“To be inspired is great; to inspire is incredible.” —Unknown

Like almost all artists, I’m inspired by almost everything I see, hear, feel, taste and experience.

This shot of me with my camera was taken by my son when he was about two.

As a photographer, details and textures and patterns in ordinary things spark my creativity. When something catches my eye, I try to get it on film (or on one of those expensive little magic rectangle thingamajigs). I’ve been known to step backwards off of curbs, walk into walls (or people), and trip over things while attempting to get a shot of something at the angle I see in my mind—not because I have a camera in front of my face, but because I’m trying to get to the right spot. I’ve also found myself trashing entire photo shoots because I didn’t get “the one” I saw in my head. I’m not much of a photochopper— if I didn’t see it through the lens, you won’t see it either. I learned on film and in the darkroom from a handful of brilliant artists who taught me the art of the decisive moment and how great it feels to grab a hunk of lightningIMG_9561

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Just as I don’t (overly) alter my images, I don’t fictionalize my writing. Even though the writer and storyteller in me draws inspiration from other sources, my written work remains as close to the truth as possible. The stories I craft and post on my blog are all, to the best of my knowledge, historically accurate and faithfully verified. Before I publish a story, I spend hours meticulously vetting every detail. If I can’t find a fairly reliable source, it doesn’t make the final cut, no matter how juicy or exciting the factoid may be.

Sadly, this means that I’ve had to leave some really great stuff on the cutting room floor. (Not really, it’s all in a folder or a spiral notebook or on a piece of paper in one of the 47 piles in my office just in case I stumble upon verification someday!)

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So this brings me back to inspiration. Even though I craft my images and stories from reality, it doesn’t mean that I don’t wander into the desert once in awhile and find myself thirsting for ideas with no oasis in sight. It doesn’t mean that I don’t fall into a pit of depression where absolutely nothing at all is interesting to me, no matter what amazing detail or idea or catalyst is sitting right in front of me, staring me square in the eye.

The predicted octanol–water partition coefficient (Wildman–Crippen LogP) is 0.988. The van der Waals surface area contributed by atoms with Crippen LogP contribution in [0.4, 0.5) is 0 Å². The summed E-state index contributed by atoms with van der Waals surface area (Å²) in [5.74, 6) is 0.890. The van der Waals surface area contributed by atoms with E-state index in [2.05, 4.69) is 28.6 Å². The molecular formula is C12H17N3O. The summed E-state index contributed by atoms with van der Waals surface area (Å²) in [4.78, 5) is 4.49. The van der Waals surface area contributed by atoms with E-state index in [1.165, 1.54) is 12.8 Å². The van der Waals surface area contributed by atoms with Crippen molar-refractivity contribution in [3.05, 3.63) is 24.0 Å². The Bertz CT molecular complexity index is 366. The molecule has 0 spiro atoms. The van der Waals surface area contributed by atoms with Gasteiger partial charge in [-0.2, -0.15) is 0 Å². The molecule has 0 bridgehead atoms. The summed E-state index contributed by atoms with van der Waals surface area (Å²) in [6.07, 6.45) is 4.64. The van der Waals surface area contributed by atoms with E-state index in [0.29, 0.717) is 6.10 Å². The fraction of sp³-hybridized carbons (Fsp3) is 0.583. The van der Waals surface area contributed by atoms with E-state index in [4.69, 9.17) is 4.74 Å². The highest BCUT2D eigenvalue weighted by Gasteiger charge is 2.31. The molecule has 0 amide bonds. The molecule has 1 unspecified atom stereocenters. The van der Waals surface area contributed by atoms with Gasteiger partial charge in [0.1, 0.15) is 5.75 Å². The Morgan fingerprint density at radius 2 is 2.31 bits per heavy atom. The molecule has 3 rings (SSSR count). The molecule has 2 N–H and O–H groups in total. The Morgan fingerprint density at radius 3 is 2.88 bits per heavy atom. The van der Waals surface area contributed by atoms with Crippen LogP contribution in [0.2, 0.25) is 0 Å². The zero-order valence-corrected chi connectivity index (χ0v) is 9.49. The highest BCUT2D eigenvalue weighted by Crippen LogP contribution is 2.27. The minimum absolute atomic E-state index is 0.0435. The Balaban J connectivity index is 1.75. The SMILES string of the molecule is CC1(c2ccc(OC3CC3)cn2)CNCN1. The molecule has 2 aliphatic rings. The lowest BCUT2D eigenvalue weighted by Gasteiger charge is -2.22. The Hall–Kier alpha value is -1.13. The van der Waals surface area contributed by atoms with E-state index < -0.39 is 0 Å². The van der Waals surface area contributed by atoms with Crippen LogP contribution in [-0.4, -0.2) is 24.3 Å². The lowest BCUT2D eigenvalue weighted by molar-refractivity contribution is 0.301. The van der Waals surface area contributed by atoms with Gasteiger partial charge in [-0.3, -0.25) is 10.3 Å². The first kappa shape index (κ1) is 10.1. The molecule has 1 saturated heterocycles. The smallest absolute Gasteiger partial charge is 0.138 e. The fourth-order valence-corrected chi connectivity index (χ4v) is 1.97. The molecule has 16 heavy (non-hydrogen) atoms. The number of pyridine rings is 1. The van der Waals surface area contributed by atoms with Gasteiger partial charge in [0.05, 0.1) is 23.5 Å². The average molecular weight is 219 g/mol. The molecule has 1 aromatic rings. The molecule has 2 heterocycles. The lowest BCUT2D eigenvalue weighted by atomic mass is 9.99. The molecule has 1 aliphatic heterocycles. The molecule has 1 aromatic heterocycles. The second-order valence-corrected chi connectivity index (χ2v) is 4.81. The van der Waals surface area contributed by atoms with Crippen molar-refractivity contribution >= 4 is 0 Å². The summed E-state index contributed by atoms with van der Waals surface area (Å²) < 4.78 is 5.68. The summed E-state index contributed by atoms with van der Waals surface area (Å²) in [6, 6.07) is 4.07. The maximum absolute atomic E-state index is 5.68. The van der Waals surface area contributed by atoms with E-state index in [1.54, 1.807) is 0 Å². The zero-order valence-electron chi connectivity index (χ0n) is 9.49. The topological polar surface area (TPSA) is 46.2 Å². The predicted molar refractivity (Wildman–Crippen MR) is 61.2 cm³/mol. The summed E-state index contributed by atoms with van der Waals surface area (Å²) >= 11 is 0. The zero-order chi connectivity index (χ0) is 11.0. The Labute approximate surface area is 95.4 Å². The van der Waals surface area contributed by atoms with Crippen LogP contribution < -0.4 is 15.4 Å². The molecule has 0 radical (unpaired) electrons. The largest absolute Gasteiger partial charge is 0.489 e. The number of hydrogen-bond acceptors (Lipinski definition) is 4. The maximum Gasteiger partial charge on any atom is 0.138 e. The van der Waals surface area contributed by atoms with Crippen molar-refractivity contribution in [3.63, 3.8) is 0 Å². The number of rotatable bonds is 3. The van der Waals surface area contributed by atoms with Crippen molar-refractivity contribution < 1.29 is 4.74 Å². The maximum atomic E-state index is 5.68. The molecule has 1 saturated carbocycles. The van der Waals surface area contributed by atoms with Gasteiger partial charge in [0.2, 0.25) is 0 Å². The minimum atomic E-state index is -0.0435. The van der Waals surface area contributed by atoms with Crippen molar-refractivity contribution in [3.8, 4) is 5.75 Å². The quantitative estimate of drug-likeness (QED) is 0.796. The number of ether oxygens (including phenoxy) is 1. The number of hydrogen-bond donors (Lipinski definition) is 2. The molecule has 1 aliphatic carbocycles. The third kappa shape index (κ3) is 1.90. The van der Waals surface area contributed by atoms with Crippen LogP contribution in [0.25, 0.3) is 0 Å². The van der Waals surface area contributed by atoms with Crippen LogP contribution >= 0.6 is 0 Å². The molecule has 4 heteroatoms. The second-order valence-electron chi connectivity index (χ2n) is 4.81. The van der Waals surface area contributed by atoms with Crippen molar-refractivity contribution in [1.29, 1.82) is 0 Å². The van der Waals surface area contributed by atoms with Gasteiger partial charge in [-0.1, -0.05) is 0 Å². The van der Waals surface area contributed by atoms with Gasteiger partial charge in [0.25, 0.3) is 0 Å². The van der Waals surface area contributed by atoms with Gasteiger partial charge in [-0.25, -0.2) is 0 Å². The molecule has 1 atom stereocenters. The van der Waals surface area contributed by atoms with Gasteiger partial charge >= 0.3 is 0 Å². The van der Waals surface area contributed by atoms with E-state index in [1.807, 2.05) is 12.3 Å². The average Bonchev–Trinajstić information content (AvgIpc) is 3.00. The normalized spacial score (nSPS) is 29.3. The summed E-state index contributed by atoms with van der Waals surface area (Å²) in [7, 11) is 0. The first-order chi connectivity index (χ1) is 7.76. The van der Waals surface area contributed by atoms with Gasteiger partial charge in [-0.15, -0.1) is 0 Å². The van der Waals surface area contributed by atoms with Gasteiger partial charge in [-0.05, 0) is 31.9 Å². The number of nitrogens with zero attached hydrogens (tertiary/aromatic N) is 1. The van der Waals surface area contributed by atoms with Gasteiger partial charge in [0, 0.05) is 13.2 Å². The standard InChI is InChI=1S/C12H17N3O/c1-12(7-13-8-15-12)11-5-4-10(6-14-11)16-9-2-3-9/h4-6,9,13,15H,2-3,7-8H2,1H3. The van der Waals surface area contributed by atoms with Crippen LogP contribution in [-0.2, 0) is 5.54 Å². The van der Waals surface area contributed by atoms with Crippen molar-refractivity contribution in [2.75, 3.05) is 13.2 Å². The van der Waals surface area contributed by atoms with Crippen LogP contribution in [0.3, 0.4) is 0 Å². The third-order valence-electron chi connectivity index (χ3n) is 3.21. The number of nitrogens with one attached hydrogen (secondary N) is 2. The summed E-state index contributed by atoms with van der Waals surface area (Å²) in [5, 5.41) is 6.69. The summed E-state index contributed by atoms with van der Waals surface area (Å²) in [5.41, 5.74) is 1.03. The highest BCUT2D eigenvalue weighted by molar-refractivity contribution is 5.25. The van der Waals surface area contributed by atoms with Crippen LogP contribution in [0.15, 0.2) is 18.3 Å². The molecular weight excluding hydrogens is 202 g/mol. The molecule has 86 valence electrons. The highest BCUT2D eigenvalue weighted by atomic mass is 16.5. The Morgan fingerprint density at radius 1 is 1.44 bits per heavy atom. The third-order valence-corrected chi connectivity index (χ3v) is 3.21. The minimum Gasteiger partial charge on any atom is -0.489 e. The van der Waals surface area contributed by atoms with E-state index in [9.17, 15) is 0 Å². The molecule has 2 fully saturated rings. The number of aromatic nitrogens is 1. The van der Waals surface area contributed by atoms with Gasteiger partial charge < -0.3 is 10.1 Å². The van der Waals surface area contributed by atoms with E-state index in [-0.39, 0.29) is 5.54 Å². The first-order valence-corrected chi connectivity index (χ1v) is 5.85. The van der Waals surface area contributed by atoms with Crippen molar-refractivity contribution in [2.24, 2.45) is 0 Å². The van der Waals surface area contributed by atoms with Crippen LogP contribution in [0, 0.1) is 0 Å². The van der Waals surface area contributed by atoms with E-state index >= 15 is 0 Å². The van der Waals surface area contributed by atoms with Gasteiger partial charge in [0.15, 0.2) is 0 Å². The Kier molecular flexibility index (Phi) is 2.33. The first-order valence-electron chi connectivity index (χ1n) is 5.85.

Temperance_AppleTreeFor nearly twenty years— about half my life— I wanted to write about my family history. From an early age, I knew that the men and women who came before me were interesting, but I never found that spark that lit the fire. In college, I took a biographical writing course and learned how to search census records and locate land grants and access all sorts of information, but until the Internet came along, it was (insert whiney voice) really, really hard. Once records holders started digitizing documents and making them searchable and accessible online, frustrating days of sitting in front of a microfilm machine in a library basement were over. Everyone started working together to share history in an exciting and positive community, and suddenly, not only did you not have to sit in front of the microfilm machine anymore, but you didn’t even have to put on pants to search the databases.

But, even with that behemoth of information at my fingertips, inspiration isn’t always forthcoming.

In January of 2015, I had a stack of spiral notebooks filled with research. I had a cupboard filled with boxes of archival photographs and other original documents. I had just renewed my ancestrydotcom world traveler membership for the third year in a row, so I had scores of names and dates. But what I didn’t have was inspiration—or an outlet. I’m also a “go big or go home” kinda girl, so I didn’t really want to half-ass my effort. Since I didn’t have a book contract with a fancy publisher or a movie deal with a major studio, I did what, in my mind, was the only rational alternative: nothing. I kept researching. I kept writing. I kept filling spiral notebooks.

“I dive into someone’s life, however briefly, for the thrill of the unexpected. To glimpse a world I might not otherwise see.” —this fancy meme I saw on the internet